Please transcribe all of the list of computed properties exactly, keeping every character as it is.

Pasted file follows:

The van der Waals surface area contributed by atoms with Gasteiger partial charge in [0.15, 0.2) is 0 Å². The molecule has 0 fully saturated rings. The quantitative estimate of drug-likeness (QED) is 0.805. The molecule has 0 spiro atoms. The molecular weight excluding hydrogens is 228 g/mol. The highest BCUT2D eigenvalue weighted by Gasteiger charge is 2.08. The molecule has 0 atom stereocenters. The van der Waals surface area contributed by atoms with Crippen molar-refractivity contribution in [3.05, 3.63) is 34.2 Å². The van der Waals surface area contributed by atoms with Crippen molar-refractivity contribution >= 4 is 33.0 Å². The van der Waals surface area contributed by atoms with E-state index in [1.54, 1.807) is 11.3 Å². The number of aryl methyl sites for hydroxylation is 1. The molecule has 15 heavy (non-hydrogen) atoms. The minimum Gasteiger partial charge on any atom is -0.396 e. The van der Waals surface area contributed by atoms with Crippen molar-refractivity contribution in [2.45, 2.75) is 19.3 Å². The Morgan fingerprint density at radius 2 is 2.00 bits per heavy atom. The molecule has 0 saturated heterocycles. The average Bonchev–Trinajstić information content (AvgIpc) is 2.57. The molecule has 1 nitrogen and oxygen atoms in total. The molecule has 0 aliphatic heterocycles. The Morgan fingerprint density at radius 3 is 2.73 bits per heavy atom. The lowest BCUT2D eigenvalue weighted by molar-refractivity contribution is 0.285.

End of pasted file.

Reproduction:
The van der Waals surface area contributed by atoms with Gasteiger partial charge in [0.15, 0.2) is 0 Å². The molecule has 0 fully saturated rings. The quantitative estimate of drug-likeness (QED) is 0.805. The molecule has 0 spiro atoms. The molecular weight excluding hydrogens is 228 g/mol. The highest BCUT2D eigenvalue weighted by Gasteiger charge is 2.08. The molecule has 0 atom stereocenters. The van der Waals surface area contributed by atoms with Crippen molar-refractivity contribution in [3.05, 3.63) is 34.2 Å². The van der Waals surface area contributed by atoms with Crippen molar-refractivity contribution >= 4 is 33.0 Å². The van der Waals surface area contributed by atoms with E-state index in [1.54, 1.807) is 11.3 Å². The number of aryl methyl sites for hydroxylation is 1. The molecule has 15 heavy (non-hydrogen) atoms. The minimum Gasteiger partial charge on any atom is -0.396 e. The van der Waals surface area contributed by atoms with Crippen molar-refractivity contribution in [2.45, 2.75) is 19.3 Å². The Morgan fingerprint density at radius 2 is 2.00 bits per heavy atom. The molecule has 0 saturated heterocycles. The average Bonchev–Trinajstić information content (AvgIpc) is 2.57. The molecule has 1 nitrogen and oxygen atoms in total. The molecule has 0 aliphatic heterocycles. The Morgan fingerprint density at radius 3 is 2.73 bits per heavy atom. The lowest BCUT2D eigenvalue weighted by molar-refractivity contribution is 0.285.